Did you know that ham is actually an acronym for "Heavenly Angel's Meat"?
Actually, it isn't. But maybe it should be.
Because ham is deliciously, infinitely adaptable.
Country ham with red-eye gravy. Jellied jambon persillé. Acorn-fed Iberian hams sliced as thin as paper.
Tell us about some new kind of ham and we'll like that, too.
So when Food Editor Andy Baraghani started talking about a ham for Easter that would be lighter and less sweet than the standard clove-studded, sweet-glazed holiday feast variety, we were ready to listen.
And when he gently braised and basted a bone-in smoked ham in Muscadet wine with onions, carrots and a bit of garlic, the good smells coming from the Test Kitchen spoke for themselves (see the recipe).
On the plate, the ham is a lovely sight: pale pink slices served with an herb-tinted sauce of crème fraîche mixed with capers, thyme, parsley and lemon zest.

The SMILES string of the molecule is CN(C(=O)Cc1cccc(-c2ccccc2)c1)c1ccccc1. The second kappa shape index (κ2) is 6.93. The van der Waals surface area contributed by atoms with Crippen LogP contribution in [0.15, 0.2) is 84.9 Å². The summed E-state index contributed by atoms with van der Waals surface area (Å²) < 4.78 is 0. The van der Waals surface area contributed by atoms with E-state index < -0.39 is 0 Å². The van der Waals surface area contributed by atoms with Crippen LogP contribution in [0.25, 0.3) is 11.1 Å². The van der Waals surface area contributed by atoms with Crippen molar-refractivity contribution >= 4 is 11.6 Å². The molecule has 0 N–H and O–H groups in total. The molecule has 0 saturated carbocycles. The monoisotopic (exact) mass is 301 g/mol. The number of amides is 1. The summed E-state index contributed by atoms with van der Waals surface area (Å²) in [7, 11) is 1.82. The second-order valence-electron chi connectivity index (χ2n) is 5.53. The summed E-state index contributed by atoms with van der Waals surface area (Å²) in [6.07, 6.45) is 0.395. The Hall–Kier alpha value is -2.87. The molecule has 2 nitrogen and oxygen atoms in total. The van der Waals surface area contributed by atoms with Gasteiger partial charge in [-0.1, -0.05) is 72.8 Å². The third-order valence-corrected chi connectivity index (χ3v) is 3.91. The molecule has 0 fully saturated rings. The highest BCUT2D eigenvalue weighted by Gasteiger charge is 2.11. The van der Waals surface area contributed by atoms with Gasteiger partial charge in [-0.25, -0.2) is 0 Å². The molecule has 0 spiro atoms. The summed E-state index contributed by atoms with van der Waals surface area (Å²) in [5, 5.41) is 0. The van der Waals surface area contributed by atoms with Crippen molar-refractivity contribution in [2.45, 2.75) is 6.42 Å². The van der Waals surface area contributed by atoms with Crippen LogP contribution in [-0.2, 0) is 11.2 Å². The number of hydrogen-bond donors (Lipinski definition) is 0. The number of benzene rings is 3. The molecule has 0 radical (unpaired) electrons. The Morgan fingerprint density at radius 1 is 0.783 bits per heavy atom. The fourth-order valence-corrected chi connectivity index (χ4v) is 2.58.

It's a bit like a traditional English gammon with green sauce, though here the sauce gets a nice bright kick from both Dijon and whole-grain mustards.
Andy's tips for elevating your Easter ham game: Take the meat out of the fridge early to allow for even cooking. Vigilant basting will keep the ham from getting dry and leathery. Reduce the braising liquid when you're done cooking, add a little butter and paint each slice with a bit of the pan sauce just before serving.
Our advice: Listen to Andy.
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